Fred LangAs a boy, Dr. Fred Lang grew up in Vallejo, Calif., next to the Mare Island Naval Shipyard where they built submarines. The submarines fascinated him as did the many wartime stories their commanders told. The stories he heard and his interest in politics were shaped by his early experiences and influenced his career choices later in life; from getting his bachelor’s degree in political science from the University of California at Santa Barbara to a master’s degree in public administration to his Ph.D. from the California Institute of Integral Studies in San Francisco.

Lang became a professor for the University of Phoenix in its online doctorate program in the ‘90s. He had difficulty transitioning from the brick and mortar classroom to a virtual one, he said. His doctoral dissertation focused upon distance learning and how to teach in a virtual classroom. Today he teaches leadership seminars online for Bellevue University.

For seven years he was the director of training and chief learning officer for the U.S. Department of Commerce in Washington, D.C., before retiring from the federal government. He also founded and chaired the federal interagency Chief Learning Officers Council. The council was composed of the highest-ranking chief learning officers in the federal government. Lang continues to consult for various federal agencies in Washington, D.C.

With all that behind him, one would expect a professorial type who glances over the rim of his glasses with serious pomp and circumstance, surrounded by piles of university journals and dry and dusty books. Lang is not someone who talks above everyone’s head from an erudite ivory tower, but is relaxed, charming, and grounded in his thoughts.

“My passion has always been about leadership development and the mark it can leave on our institutions and organizations,” he said.

After four and a half years of research and writing, he just completed Leadership Lessons from Great World Leaders. A timely book with a provocative title, it profiles 10 well-known leaders from world history. Lang’s motivation for writing this book comes from his passion on the subject of leadership, and his own management background, positions, and experience teaching others to lead.

“I rated their leadership skills, providing insight and lessons for reflection as to how they applied leadership in their lives and their places in history,” Lang said. Although the book is not yet available, the manuscript is now being used by Bellevue University in its doctoral program. “I always felt that the teaching of leadership theory in colleges and universities should be reinforced by instruction about how real people in history applied these theories in practice. I wanted to write this book for 20 years,” he said.

Lang picked the following to profile: Alexander the Great, Elizabeth I, Peter the Great, George Washington, Winston Churchill, Golda Meir, Napoleon Bonaparte, Catherine the Great, Martin Luther King, Jr., and Margaret Thatcher. He selected leaders from multiple countries for international appeal as well as diverse categories, including kings and queens, the military, presidents and statesmen, and reformer-activists.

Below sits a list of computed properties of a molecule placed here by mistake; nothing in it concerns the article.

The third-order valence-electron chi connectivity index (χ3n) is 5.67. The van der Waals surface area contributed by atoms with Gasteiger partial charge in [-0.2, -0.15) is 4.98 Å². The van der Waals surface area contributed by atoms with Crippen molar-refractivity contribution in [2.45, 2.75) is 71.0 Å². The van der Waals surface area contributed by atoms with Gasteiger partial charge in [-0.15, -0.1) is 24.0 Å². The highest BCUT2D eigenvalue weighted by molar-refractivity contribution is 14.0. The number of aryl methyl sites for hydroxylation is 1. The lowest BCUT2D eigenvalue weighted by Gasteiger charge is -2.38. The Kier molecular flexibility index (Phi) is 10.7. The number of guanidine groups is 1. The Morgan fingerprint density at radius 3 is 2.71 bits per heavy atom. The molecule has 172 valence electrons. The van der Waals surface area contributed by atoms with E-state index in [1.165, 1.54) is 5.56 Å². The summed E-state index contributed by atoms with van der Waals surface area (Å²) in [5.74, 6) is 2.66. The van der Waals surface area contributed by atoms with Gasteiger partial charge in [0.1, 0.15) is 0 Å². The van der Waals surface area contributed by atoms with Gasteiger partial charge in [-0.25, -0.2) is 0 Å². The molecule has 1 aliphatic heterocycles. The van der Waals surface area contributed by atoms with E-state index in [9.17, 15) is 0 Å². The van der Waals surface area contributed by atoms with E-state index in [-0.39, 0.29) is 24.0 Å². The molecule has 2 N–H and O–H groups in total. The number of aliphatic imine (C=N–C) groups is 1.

“I selected leaders from ancient and contemporary history that represent many countries and both genders. I have always felt that the female gender is underrepresented in leadership discussions and I wanted to be more inclusive in this work,” Lang said.

“While conducting research for this book, I never discovered a consensus on the attributes of a good leader,” Lang continued. “After examining the number of times an attribute appeared, I discovered six major themes of great leaders. They are: integrity, risk taker, communication, passion, vision, and resiliency.”

Lang tried to measure those leaders against the six major themes he discovered. “No one leader that I researched maximized all six leadership characteristics,” he said. “In my opinion, any leader who aspires to great societal goals that improve the lives of all followers is considered a great leader.”

The difference between good leaders and great leaders is “the passion and intensity those leaders convey to their followers about their commitment to significant issues” and the extent to which those followers are therefore mobilized, Lang said.“Martin Luther King, Jr., summed it up nicely when he said: ‘Ultimately a genuine leader is not a searcher for consensus but a molder of consensus,’” Lang said.

Lang’s purpose in writing his book was not to replace traditional leadership training, but to “complement it with how leadership is actually being applied by great leaders who made their mark in history,” he said. “Readers of this book will learn how an unremarkable student, Winston Churchill, became a great leader. They will learn how a student was bullied in school and rose to become one of the greatest leaders in history – that was Napoleon Bonaparte. Or how a poor American-Russian girl – Golda Meir – through her passion, became the first female prime minister of a European country.”

Published by American Press Publishers, the book will be available for colleges and universities, training associations, leadership institutes, and traditional retail outlets. Lang also said it was a great opportunity to partner with his talented artist wife, Susan, who did the illustrations for the book. He said he is excited about its imminent release.